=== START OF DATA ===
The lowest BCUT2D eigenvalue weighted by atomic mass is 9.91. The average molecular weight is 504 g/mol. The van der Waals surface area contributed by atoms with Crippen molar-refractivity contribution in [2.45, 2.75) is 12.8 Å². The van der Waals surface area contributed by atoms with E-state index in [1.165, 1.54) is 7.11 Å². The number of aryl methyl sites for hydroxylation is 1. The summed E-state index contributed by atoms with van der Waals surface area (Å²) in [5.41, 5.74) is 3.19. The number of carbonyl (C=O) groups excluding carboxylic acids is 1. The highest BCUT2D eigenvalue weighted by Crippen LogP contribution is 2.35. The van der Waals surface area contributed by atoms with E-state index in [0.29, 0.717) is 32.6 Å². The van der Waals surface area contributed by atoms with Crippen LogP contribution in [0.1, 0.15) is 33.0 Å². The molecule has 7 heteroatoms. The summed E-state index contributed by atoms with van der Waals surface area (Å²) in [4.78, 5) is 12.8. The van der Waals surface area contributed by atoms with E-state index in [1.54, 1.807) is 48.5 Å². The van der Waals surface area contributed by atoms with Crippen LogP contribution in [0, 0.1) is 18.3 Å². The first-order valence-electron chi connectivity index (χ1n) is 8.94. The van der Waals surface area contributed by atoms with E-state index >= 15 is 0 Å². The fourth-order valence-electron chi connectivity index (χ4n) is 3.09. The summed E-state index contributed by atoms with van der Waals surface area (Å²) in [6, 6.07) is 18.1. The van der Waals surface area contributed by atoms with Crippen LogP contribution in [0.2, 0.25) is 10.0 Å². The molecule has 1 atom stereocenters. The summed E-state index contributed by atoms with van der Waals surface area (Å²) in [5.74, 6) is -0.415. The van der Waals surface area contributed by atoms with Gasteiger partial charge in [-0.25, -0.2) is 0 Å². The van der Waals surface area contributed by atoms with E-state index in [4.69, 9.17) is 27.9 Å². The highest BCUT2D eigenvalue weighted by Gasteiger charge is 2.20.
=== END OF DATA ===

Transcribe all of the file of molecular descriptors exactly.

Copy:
The lowest BCUT2D eigenvalue weighted by atomic mass is 9.91. The average molecular weight is 504 g/mol. The van der Waals surface area contributed by atoms with Crippen molar-refractivity contribution in [2.45, 2.75) is 12.8 Å². The van der Waals surface area contributed by atoms with E-state index in [1.165, 1.54) is 7.11 Å². The number of aryl methyl sites for hydroxylation is 1. The summed E-state index contributed by atoms with van der Waals surface area (Å²) in [5.41, 5.74) is 3.19. The number of carbonyl (C=O) groups excluding carboxylic acids is 1. The highest BCUT2D eigenvalue weighted by Crippen LogP contribution is 2.35. The van der Waals surface area contributed by atoms with E-state index in [0.29, 0.717) is 32.6 Å². The van der Waals surface area contributed by atoms with Crippen LogP contribution in [0.1, 0.15) is 33.0 Å². The molecule has 7 heteroatoms. The summed E-state index contributed by atoms with van der Waals surface area (Å²) in [4.78, 5) is 12.8. The van der Waals surface area contributed by atoms with E-state index in [1.54, 1.807) is 48.5 Å². The van der Waals surface area contributed by atoms with Crippen LogP contribution in [0, 0.1) is 18.3 Å². The first-order valence-electron chi connectivity index (χ1n) is 8.94. The van der Waals surface area contributed by atoms with E-state index >= 15 is 0 Å². The fourth-order valence-electron chi connectivity index (χ4n) is 3.09. The summed E-state index contributed by atoms with van der Waals surface area (Å²) in [6, 6.07) is 18.1. The van der Waals surface area contributed by atoms with Crippen LogP contribution in [0.2, 0.25) is 10.0 Å². The molecule has 1 atom stereocenters. The summed E-state index contributed by atoms with van der Waals surface area (Å²) in [5.74, 6) is -0.415. The van der Waals surface area contributed by atoms with Gasteiger partial charge in [-0.25, -0.2) is 0 Å². The van der Waals surface area contributed by atoms with E-state index in [4.69, 9.17) is 27.9 Å². The highest BCUT2D eigenvalue weighted by Gasteiger charge is 2.20.